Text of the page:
1,3,5,7-tetrasilano-2,6-dioxy-4,8-dimethylene, —(—SiH2—CH2—SiH2—O—)2
Hexamethylcyclotrisiloxane —(—Si(CH3)2—O—)3-(cyclic)
1,3-dimethyldisiloxane, CH3—SiH2—O—SiH2—CH3
Hexamethylcyclotrisiloxane (HMDOS) —(—Si(CH3)2—O—)3-(cyclic),

and fluorinated hydrocarbon derivatives thereof. The above lists are illustrative and should not be construed or interpreted as limiting the scope of the invention.

When oxygen-containing organosilicon compounds and oxygen-free organosilicon compounds are used in the same processing gas, a molar ratio of oxygen-free organosilicon compounds to oxygen-containing organosilicon compounds between about 4:1 and about 1:1 is generally used. An example process for depositing an oxygen containing silicon carbide layer is disclosed in U.S. patent application Ser. No. 10/196,498, filed on Jul. 15, 2002, which is incorporated by reference to the extent not inconsistent with the claims and disclosure described herein.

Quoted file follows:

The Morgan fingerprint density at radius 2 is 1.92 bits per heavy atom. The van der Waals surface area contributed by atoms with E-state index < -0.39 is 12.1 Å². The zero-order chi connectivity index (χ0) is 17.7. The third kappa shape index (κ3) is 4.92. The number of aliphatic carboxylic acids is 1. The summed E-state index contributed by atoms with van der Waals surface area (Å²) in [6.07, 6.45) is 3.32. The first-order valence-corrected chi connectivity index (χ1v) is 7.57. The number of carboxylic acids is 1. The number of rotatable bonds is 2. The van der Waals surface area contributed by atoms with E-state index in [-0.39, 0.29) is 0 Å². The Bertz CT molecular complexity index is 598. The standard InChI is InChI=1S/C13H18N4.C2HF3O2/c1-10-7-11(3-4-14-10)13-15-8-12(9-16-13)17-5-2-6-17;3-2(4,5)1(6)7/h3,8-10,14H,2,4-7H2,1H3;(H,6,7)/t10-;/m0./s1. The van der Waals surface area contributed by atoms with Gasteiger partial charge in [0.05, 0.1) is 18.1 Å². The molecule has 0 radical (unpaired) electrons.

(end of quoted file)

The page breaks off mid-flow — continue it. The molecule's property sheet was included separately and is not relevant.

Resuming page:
An oxygen-doped silicon carbide layer may be deposited in one embodiment by supplying organosilicon compounds, such as trimethylsilane, to a plasma processing chamber at a flow rate between about 10 milligrams/minute (mgm) and about 1500 mgm, for example about 160 mgm or sccm, supplying an oxidizing gas at a flow rate between about 10 sccm and about 2000 sccm, for example, about 700 sccm, supplying a noble gas at a flow rate between about 1 scorn and about 10000 sccm, for example, about 400 sccm, maintaining a substrate temperature between about 0° C. and about 500° C., for example, about 350° C., maintaining a chamber pressure below about 500 Torr, for example, about 2.5 Torr, at about and an RF power of between about 0.03 watts/cm2 and about 1500 watts/cm2, for example about 200 Watts with a gas distributor may be positioned between about 200 mils and about 700 mils, for example about 320 mils, from the substrate surface.